From National Security to the Economy and Fentanyl Trafficking — East Asia is Key
Last week, my colleague Senator Chris Coons of Delaware and I participated in an official Congressional delegation to East Asia — meeting with officials in Japan, South Korea, China and Taiwan. We used this trip to reaffirm the strength of our relationship with our long-standing allies, Japan and South Korea, as well as to discuss the future of our relationship with a modernizing China and a vibrant and democratic Taiwan. Fostering these relationships is critical because of the important impact these countries have on the people of New Hampshire and on all Americans.
One of my biggest priorities on this trip was to discuss fentanyl trafficking with Chinese officials. About 80 percent of all New Hampshire drug overdoses involve fentanyl — and much of that fentanyl originated in China. We sat down with the Vice Chairman of China’s National Narcotics Control Commission, Liu Yuejin, to talk about the importance of strengthening efforts to combat fentanyl trafficking.
China recently made all fentanyl analogues (drugs that are extremely similar to fentanyl but have slight chemical differences) controlled substances. I am grateful that the Chinese have taken this important step to help stop the flow of fentanyl to America; however, I made clear in our meeting that it will only make a real difference if the Chinese government devotes sufficient attention and resources to enforcement.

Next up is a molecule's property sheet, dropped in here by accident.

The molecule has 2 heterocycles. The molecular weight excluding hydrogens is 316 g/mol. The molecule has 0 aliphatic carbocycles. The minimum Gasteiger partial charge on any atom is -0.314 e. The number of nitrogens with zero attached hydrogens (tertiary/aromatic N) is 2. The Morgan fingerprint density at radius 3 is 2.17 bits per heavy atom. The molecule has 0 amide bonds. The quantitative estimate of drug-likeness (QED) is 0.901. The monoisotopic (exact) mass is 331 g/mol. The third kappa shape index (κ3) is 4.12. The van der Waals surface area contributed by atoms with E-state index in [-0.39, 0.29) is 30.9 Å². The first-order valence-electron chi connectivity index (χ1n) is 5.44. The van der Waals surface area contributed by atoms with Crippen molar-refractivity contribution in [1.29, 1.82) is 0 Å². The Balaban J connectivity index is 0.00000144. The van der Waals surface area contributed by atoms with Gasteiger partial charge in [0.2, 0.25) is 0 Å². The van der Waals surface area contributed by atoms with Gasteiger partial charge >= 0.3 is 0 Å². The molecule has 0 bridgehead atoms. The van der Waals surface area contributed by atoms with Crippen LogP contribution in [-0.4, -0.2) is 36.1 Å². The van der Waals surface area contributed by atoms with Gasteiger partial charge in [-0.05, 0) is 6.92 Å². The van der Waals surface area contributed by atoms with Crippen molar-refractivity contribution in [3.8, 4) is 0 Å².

In separate meetings, we also underscored to Chinese officials that there is true bipartisan concern in the U.S. about Chinese trade practices, theft of intellectual property, and cybersecurity. New Hampshire businesses do huge amounts of trade with China, and we need to ensure that businesses in New Hampshire and across America have a fair playing field.
Our relationship with China will be the most critical, long-term relationship for the United States in this century. We need to increase our cooperation for things like combating fentanyl trafficking, but we also need to stand up to China where it can do better, whether it’s on human rights, intellectual property theft, or aggression in the South China Sea.
In Seoul, South Korea we emphasized America’s commitment to U.S.-South Korean joint defense efforts and to the complete, verifiable, and irreversible denuclearization of North Korea. Our alliance with South Korea is critical to achieving peace and stability in this region. During our meetings with South Korean officials and business leaders, they emphasized the important role that the United States has played in South Korea’s economic prosperity — and I am committed to building on the country’s continued success.
We also had the honor of meeting some brave young people who defected from North Korea and went on to learn English with the help of the U.S. government. The young woman in the photo below is named Jessie and she hopes to one day pursue a Women’s Studies degree in America.
In Japan we met with government officials and economic leaders to reinforce America’s commitment to our economic and military partnerships with this important ally.
Japan is an important trading partner and is also key in helping to address challenges in the region — from confronting North Korea’s nuclear program to pushing back on some of China’s aggressive actions. The strength of our relationship with Japan stems from our shared national security and economic interests, as well as our shared democratic values — and I am committed to supporting this important ally.
I would also be remiss if I didn’t mention the exceptional United States military and diplomatic personnel we met on the ground who are doing vital work to advance our interests every single day. I am incredibly grateful for their hard work and dedication to our country.